How open data is changing the way Uruguayans choose their health care

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A Tu Servicio’s website, where Uruguayans can compare health care data in a meaningful way.

Every year in February, Uruguayans have the option to change their health service providers in an open enrollment period. For the last few years, key performance indicators on providers have been published in spreadsheets on the website of the Ministry of Health, but only a few actually knew about the existence of the data, and hardly anyone ever consulted it. But, this year, the number of citizens accessing the data before making a decision increased dramatically.

Why?

In order to promote more informed health choices, DATA Uruguay, a Montevideo-based transparency organization, decided to create a tool to visualize the information provided by the government. Developed in close collaboration with the Ministry of Health and launched in February 2015, A Tu Servicio (Spanish for “At Your Service”) allows users to browse among the vast amount of data about health care providers, compare performance indicators and get in touch with providers directly if need be.

In just four days after it’s launch, A Tu Servicio multiplied the amount of people accessing the data by several hundreds. The tool has sparked a broad debate on the quality of the information gathered and disclosed by the government, as well as the ministry’s data collection methods. Uruguayan media even investigated into some of the errors revealed by greater publicity. Health service providers finally started to care about their own performance indicators — something that never happened in the small Latin American country before, not even with the data available in plain spreadsheets.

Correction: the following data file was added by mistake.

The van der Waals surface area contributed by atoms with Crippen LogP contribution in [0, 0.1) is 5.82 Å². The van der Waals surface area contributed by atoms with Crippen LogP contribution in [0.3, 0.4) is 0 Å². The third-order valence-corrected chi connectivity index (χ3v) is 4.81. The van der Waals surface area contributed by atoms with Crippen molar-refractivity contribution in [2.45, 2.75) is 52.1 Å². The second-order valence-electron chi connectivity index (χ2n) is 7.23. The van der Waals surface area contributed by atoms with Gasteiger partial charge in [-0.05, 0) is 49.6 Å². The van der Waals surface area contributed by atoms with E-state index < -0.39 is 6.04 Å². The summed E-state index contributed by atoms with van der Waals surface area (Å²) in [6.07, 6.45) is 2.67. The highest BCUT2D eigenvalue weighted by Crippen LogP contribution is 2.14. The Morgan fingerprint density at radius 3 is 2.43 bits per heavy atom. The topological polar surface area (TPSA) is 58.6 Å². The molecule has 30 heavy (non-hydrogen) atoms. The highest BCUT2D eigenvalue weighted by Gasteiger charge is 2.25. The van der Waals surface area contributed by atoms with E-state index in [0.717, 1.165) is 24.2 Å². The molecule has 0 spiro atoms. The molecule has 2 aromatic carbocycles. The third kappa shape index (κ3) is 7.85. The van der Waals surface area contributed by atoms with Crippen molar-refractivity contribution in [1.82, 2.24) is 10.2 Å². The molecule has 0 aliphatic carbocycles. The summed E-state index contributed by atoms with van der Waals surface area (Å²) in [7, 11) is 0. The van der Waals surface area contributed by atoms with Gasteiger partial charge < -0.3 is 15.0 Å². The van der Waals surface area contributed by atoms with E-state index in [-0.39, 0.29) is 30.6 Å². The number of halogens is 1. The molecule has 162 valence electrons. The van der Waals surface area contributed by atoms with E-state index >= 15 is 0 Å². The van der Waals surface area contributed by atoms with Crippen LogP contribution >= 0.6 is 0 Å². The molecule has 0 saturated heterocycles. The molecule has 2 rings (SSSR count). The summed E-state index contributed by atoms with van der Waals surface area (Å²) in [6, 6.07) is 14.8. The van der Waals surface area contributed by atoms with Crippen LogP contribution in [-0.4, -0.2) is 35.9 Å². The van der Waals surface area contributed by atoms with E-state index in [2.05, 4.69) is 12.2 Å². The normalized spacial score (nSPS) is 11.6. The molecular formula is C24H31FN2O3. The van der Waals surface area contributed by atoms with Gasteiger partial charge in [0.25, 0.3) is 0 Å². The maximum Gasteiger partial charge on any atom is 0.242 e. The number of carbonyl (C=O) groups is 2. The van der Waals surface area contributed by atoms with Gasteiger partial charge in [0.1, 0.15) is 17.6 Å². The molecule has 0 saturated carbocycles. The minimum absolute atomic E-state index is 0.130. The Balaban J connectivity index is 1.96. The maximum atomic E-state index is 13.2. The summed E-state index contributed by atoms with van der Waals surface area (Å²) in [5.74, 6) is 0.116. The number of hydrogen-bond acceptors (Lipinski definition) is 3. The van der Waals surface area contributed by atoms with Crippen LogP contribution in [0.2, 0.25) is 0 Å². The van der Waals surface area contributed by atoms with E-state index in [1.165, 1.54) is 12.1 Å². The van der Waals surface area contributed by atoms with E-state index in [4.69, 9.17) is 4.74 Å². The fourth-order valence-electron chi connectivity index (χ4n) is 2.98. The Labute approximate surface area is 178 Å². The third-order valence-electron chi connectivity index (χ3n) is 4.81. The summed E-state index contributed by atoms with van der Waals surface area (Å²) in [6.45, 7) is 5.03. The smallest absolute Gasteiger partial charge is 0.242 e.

But how do we know if the available data had any impact on the actual choices of Uruguayans?

In short, we don’t know for sure. What we do know, however, is that compared to the very few who ever downloaded the spreadsheets published by the ministry before, this year’s data have been viewed by a huge number of citizens hungry for such information — and providers are now paying attention to the feedback they are receiving.

The next step for DATA Uruguay is to find out how its tool is making long-lasting change for the country’s health care system. And its vision for change is pretty ambitious: In the next few years, the small team hopes that people in Uruguay will make more informed decisions about health issues based on complete, granular, reliable and accessible information, and there will be greater demand from citizens on health-related data. The team also hopes that people will be more engaged in the monitoring and evaluation of health care services, which might eventually inform reform. That said, DATA Uruguay also understands that long-lasting impact requires time and investment, which is why it’s actively looking to keep this project sustainable.

In the past few months, we at Sunlight have been working closely with the DATA Uruguay team to develop a theory of change and an assessment framework for their project. You can find out more about the project in this blog post, or this study.